A way forward may be for not-for-profit organisations and charities to encourage funders (be they government or alternative sources) to increase the share of funds available for evaluations. This approach would help meet requirements to provide evidence from evaluations where it is needed, and strengthen the evidence base. In countries such as the United States, approaches to evaluations have shifted from a pass/fail typology to a focus on Continuous Quality Improvement and program improvement. Evidence-based platforms favour such an approach, which can help individual programs and entire fields of intervention to become more effective through evaluation and evidence.

Dr Rebecca Kilburn is the co-Principal Investigator of the European Platform for Investing in Children project at RAND. She served as Director of the Promising Practices Network (PPN) on Children, Families and Communities for nearly 15 years. In this capacity, she helped develop the evidence criteria and processes used to conduct reviews, and she has overseen hundreds of systematic reviews of child and family programmes. During her 20 years at RAND, much of Dr Kilburn’s research has examined the effects of public and private investments in childhood.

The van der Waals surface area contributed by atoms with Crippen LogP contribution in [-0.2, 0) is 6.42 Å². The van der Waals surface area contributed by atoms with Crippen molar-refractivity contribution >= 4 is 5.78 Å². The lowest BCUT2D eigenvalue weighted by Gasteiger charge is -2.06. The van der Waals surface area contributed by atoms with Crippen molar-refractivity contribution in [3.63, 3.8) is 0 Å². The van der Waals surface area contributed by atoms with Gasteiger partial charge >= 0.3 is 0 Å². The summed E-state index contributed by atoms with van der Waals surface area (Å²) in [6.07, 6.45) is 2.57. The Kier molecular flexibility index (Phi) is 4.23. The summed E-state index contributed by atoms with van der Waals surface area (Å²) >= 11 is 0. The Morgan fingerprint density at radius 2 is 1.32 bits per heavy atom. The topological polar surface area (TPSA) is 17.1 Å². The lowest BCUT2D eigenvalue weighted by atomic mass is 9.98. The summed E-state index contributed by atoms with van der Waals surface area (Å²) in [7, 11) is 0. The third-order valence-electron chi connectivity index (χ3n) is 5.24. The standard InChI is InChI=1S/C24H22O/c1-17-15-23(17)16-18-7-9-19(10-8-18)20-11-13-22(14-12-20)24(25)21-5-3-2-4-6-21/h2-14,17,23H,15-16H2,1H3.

Dr Michael Frearson is a Research Leader for education and skills at RAND Europe. He has more than 15 years’ experience working with schools, further and higher education and work-based learning. Michael has directed research on children, young people, employment and skills and conducted high-profile evaluations of flagship public policy interventions for children and young people, such as the Play Pathfinders and Play Builders programme and the Learner Home Access to Technology programme (for the UK Department for Education).   

This blog first appeared as on 2 December, 2013 on the Alliance for Useful Evidence website, as well as a RAND Europe technical note